Sunday, May 31, 2015

Op - Ed -- No Silver Bullets in Relationship Cultivation

Op-Ed by Don Amador

After 25 years of working in the land-use arena, I believe the single most important key to effective advocacy for the long-term viability of OHV recreation on public and private lands is developing personal and professional relationships with important stakeholders.

There are no short-cuts in the relationship building process.  Relationships with supporters, sponsors, colleagues, agency staff, conservation/environmental representatives, media, and legislative staff are developed over many years and even decades.

Here are the three main relationship building blocks.


Regardless of who you are dealing with, they must be able to trust your word when it comes to confidentiality.  Advocacy leaders must never breech that tenet as it will tag you permanently as somebody who cannot be trusted.   The degree of your effectiveness is directly proportional to your ability to honor privileged conversations.


 If you expect to become a reliable source for correct information, one should make every effort to research a topic before offering information that may be factually incorrect, misleading, or false.  One should resist the temptation, in an effort to appear knowledgeable, to supply inaccurate information that may actually harm your position.  In addition, the most successful advocates have a core group of “advisors” where their ideas can be vetted.


There are no silver bullets. The most common assumption that new advocates make is that it will only take  1-2 years of a concerted effort on their part to set everybody straight, correct all problems,  and then get on, or in, their OHV of choice and ride off into the sunset. 

The stakeholders you interface with want to know that you are committed to building a strong professional and/or personal relationship with them.  They want to know their effort in this two-way process will not be a waste of time and resources.

If one adopts these three building blocks, they will find that agency staff will be more likely to work with you on trail issues.  After all, government officials are people too and they have a lot of discretion when it comes to providing, or not providing, high-quality recreational opportunities.

Sponsors and supporters will be more likely to fund your land-use efforts.  You will also find conservation leaders more willing to work with you on joint projects that directly enhance or maintain trail access and protect resources.

I believe these concepts, if adopted and put into practice, will establish you as a credible leader and valued friend.

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Don Amador is owner of Quiet Warrior Racing/Consulting and is a contractor for the BlueRibbon Coalition where he serves as their Western Representative.  Don works from his office in Oakley, CA and may be reached by email at:

Tuesday, May 5, 2015

Full or Half Culvert OHV Bridges Address Water Quality on System Trails

QWR on New Full Culvert OHV Bridge

As federal and state land management agencies throughout the country continue to add or improve environmental protections to their designated trail systems, QWR wants to highlight several newly constructed full and half culvert OHV water crossing structures.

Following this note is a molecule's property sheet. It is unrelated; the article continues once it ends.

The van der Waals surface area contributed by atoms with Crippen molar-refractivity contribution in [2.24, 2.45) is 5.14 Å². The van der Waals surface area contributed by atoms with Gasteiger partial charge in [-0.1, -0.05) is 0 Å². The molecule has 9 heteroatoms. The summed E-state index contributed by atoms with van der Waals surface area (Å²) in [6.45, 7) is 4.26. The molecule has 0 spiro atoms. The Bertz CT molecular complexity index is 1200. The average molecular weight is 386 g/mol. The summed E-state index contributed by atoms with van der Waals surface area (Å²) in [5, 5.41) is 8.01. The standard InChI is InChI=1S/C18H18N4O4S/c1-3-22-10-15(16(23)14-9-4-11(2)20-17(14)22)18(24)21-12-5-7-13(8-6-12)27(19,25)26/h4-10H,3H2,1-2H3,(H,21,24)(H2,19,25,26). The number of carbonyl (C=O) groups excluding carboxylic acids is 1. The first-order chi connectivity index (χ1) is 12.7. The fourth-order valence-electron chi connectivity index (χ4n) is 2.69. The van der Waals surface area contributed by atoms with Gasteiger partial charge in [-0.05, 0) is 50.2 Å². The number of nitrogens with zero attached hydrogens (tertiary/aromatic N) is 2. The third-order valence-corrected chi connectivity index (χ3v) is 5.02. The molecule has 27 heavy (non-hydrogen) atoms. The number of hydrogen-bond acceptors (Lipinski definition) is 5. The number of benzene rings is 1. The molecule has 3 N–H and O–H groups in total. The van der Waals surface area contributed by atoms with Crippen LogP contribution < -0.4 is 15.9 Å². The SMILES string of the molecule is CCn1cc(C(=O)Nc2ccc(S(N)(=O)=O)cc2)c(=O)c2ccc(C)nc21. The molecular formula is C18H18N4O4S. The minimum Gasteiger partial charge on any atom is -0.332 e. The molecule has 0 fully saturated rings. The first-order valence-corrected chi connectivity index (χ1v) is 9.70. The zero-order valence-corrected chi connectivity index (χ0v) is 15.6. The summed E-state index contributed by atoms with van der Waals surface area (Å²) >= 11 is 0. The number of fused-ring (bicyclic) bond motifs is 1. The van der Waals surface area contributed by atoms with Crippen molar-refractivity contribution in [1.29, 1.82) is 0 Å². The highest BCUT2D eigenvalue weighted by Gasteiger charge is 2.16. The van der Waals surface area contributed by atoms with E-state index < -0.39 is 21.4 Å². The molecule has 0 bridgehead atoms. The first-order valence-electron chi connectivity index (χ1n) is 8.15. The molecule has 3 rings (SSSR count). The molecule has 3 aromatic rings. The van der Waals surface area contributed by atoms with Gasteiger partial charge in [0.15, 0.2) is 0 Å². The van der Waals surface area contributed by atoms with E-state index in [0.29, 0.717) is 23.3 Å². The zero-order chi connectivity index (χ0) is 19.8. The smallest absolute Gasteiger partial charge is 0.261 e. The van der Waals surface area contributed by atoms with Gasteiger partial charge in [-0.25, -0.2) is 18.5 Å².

Example One - Trail Before Install of Full Culvert OHV Bridge

These OHV “bridges” were noted on a recent field tour of various trail system improvement projects on the Eldorado National Forest, Georgetown Ranger District.  The Mace Mill OHV Area is a popular motorized and non-motorized trail-based recreation area located in the Sierra Nevada.  Dirt-bike enthusiasts share many of the trails with local equestrians.  Several motorcycle events are held each year including the Fools Gold Enduro and the Crazy Miner Family Enduro.

Example One - Trail After Install of Full Culvert OHV Bridge

Increasing regulations related to water quality and soil erosion means that land agencies, partners, and volunteers will need to employ the most current trail management techniques to address resource concerns.

QWR believes that both full and half culvert trail bridges are appropriate structures depending on site-specific details - such as soil composition, amount of water flow, type of vehicle using the trail, or topography - of each installment.

Example Two - Trail Before Install of Half Culvert OHV Bridge

One advantage the half culvert has over the full culvert is that it maintains the original creek bed and has fewer disturbances to the stream channel.

Example Two -Trail After Install of Half Culvert OHV Bridge

John Ward, OHV Manager for the Georgetown Ranger District, Eldorado National Forest, states, "Modern trail management strategies include armoring stream courses to protect water quality.  The Eldorado National Forest appreciates the partnership it has with the California Off-Highway Vehicle Recreation Division (OHMVR). The OHMVR grant program provides critical resources that enable the Forest to provide an environmentally sound and high quality OHV trail experience to the public."

One of the Mixed-Use Trails at Mace Mill OHV Area

As QWR has stated before, the future of OHV depends on our collective ability to successfully address motorized recreation-related water quality issues on state and federal lands.

*QWR wants to thank John Ward for his contributions to this article and for his work on the unit.